Scot's Feed
Dec 23, 2013

Special Report: Why the Pentagon’s accounting fixes end up broken

ALEXANDRIA, Virginia (Reuters) – The U.S. Air Force had great expectations for the Expeditionary Combat Support System when it launched the project in 2005. This accountants’ silver bullet, the Air Force predicted a year later, “will fundamentally revolutionize the way the Air Force provides logistics support.”

The new computer-based logistics technology would replace 420 obsolete, inefficient and largely incompatible “legacy” systems with a single, unified means of tracking the hardware of warfare. And it would be done for a mere $1.5 billion, combining three off-the-shelf products from Oracle Corp and modifying them only enough so that they could work together.

Dec 23, 2013

Why the Pentagon’s accounting fixes end up broken

ALEXANDRIA, Virginia, Dec 23 (Reuters) – The U.S. Air Force had great
expectations for the Expeditionary Combat Support System when it launched the
project in 2005. This accountants’ silver bullet, the Air Force predicted a year
later, “will fundamentally revolutionize the way the Air Force provides
logistics support.”

The new computer-based logistics technology would replace 420 obsolete,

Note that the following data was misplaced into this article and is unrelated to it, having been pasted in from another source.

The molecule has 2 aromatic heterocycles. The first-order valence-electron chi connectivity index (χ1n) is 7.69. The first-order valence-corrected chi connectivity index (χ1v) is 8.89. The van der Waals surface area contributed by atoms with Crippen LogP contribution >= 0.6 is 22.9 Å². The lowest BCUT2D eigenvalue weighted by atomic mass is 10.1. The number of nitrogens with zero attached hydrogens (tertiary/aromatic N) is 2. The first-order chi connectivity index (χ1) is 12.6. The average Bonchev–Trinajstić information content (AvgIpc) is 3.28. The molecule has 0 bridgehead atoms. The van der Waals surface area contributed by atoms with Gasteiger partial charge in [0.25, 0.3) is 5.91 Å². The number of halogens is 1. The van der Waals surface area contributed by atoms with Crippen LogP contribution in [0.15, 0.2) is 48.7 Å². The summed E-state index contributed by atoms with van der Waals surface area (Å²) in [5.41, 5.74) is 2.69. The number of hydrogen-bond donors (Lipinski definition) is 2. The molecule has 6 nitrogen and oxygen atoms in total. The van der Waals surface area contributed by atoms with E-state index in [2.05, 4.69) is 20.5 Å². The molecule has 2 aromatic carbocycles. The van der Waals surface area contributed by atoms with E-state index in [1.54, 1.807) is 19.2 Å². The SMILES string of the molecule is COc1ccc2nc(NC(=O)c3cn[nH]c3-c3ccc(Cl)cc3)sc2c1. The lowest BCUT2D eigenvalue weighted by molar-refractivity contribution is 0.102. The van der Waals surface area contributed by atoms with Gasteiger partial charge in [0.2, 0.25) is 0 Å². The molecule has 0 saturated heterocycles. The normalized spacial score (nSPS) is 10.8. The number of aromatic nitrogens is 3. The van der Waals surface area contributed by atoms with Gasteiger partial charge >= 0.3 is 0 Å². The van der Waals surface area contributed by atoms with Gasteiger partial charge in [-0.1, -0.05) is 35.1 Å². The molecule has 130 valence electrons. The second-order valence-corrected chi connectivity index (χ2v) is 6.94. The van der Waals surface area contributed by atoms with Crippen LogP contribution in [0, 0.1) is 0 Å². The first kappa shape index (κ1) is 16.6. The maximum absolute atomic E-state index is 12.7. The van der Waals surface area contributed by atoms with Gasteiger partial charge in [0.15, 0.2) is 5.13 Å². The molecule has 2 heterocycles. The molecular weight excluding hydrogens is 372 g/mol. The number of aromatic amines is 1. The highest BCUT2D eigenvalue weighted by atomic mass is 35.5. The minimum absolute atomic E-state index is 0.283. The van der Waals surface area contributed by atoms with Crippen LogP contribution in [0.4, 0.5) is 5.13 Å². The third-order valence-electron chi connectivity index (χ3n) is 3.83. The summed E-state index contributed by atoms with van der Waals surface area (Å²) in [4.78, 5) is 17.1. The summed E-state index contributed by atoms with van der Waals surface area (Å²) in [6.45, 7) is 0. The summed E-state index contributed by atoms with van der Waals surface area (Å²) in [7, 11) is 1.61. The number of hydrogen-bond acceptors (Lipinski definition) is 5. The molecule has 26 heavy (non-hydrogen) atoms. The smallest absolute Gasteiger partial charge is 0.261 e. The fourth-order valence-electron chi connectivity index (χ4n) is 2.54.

inefficient and largely incompatible “legacy” systems with a single, unified
means of tracking the hardware of warfare. And it would be done for a mere $1.5
billion, combining three off-the-shelf products from Oracle Corp and modifying
them only enough so that they could work together.

Nov 18, 2013

The Pentagon’s doctored ledgers conceal epic waste

LETTERKENNY ARMY DEPOT, Chambersburg, Pennsylvania (Reuters) – Linda Woodford spent the last 15 years of her career inserting phony numbers in the U.S. Department of Defense’s accounts.

Every month until she retired in 2011, she says, the day came when the Navy would start dumping numbers on the Cleveland, Ohio, office of the Defense Finance and Accounting Service, the Pentagon’s main accounting agency. Using the data they received, Woodford and her fellow DFAS accountants there set about preparing monthly reports to square the Navy’s books with the U.S. Treasury’s – a balancing-the-checkbook maneuver required of all the military services and other Pentagon agencies.

Nov 18, 2013

Special Report: The Pentagon’s doctored ledgers conceal epic waste

LETTERKENNY ARMY DEPOT, Chambersburg, Pennsylvania (Reuters) – Linda Woodford spent the last 15 years of her career inserting phony numbers in the U.S. Department of Defense’s accounts.

Every month until she retired in 2011, she says, the day came when the Navy would start dumping numbers on the Cleveland, Ohio, office of the Defense Finance and Accounting Service, the Pentagon’s main accounting agency. Using the data they received, Woodford and her fellow DFAS accountants there set about preparing monthly reports to square the Navy’s books with the U.S. Treasury’s – a balancing-the-checkbook maneuver required of all the military services and other Pentagon agencies.

Jul 9, 2013

Special Report: How the Pentagon’s payroll quagmire traps America’s soldiers

EL PASO, Texas (Reuters) – As Christmas 2011 approached, U.S. Army medic Shawn Aiken was once again locked in desperate battle with a formidable foe. Not insurgents in Iraq, or Taliban fighters in Afghanistan – enemies he had already encountered with distinguished bravery.